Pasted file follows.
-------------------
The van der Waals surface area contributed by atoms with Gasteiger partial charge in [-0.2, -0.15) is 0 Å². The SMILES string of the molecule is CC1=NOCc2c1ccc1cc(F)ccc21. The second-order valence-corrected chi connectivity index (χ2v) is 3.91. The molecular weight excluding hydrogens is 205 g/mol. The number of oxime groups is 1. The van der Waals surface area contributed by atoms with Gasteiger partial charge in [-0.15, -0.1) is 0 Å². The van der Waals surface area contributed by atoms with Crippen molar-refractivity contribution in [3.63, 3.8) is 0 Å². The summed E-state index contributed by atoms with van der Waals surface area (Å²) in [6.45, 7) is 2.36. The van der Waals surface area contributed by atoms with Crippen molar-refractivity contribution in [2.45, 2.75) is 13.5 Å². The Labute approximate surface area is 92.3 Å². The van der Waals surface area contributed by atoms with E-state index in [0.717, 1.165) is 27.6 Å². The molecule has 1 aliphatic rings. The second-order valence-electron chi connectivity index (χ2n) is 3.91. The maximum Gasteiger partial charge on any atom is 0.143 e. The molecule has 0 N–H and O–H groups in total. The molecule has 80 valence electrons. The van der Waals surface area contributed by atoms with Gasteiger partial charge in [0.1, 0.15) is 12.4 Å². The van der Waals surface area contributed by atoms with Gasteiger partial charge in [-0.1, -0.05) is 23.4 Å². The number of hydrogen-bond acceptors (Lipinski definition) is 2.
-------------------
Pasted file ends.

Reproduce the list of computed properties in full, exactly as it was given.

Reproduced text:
The van der Waals surface area contributed by atoms with Gasteiger partial charge in [-0.2, -0.15) is 0 Å². The SMILES string of the molecule is CC1=NOCc2c1ccc1cc(F)ccc21. The second-order valence-corrected chi connectivity index (χ2v) is 3.91. The molecular weight excluding hydrogens is 205 g/mol. The number of oxime groups is 1. The van der Waals surface area contributed by atoms with Gasteiger partial charge in [-0.15, -0.1) is 0 Å². The van der Waals surface area contributed by atoms with Crippen molar-refractivity contribution in [3.63, 3.8) is 0 Å². The summed E-state index contributed by atoms with van der Waals surface area (Å²) in [6.45, 7) is 2.36. The van der Waals surface area contributed by atoms with Crippen molar-refractivity contribution in [2.45, 2.75) is 13.5 Å². The Labute approximate surface area is 92.3 Å². The van der Waals surface area contributed by atoms with E-state index in [0.717, 1.165) is 27.6 Å². The molecule has 1 aliphatic rings. The second-order valence-electron chi connectivity index (χ2n) is 3.91. The maximum Gasteiger partial charge on any atom is 0.143 e. The molecule has 0 N–H and O–H groups in total. The molecule has 80 valence electrons. The van der Waals surface area contributed by atoms with Gasteiger partial charge in [0.1, 0.15) is 12.4 Å². The van der Waals surface area contributed by atoms with Gasteiger partial charge in [-0.1, -0.05) is 23.4 Å². The number of hydrogen-bond acceptors (Lipinski definition) is 2.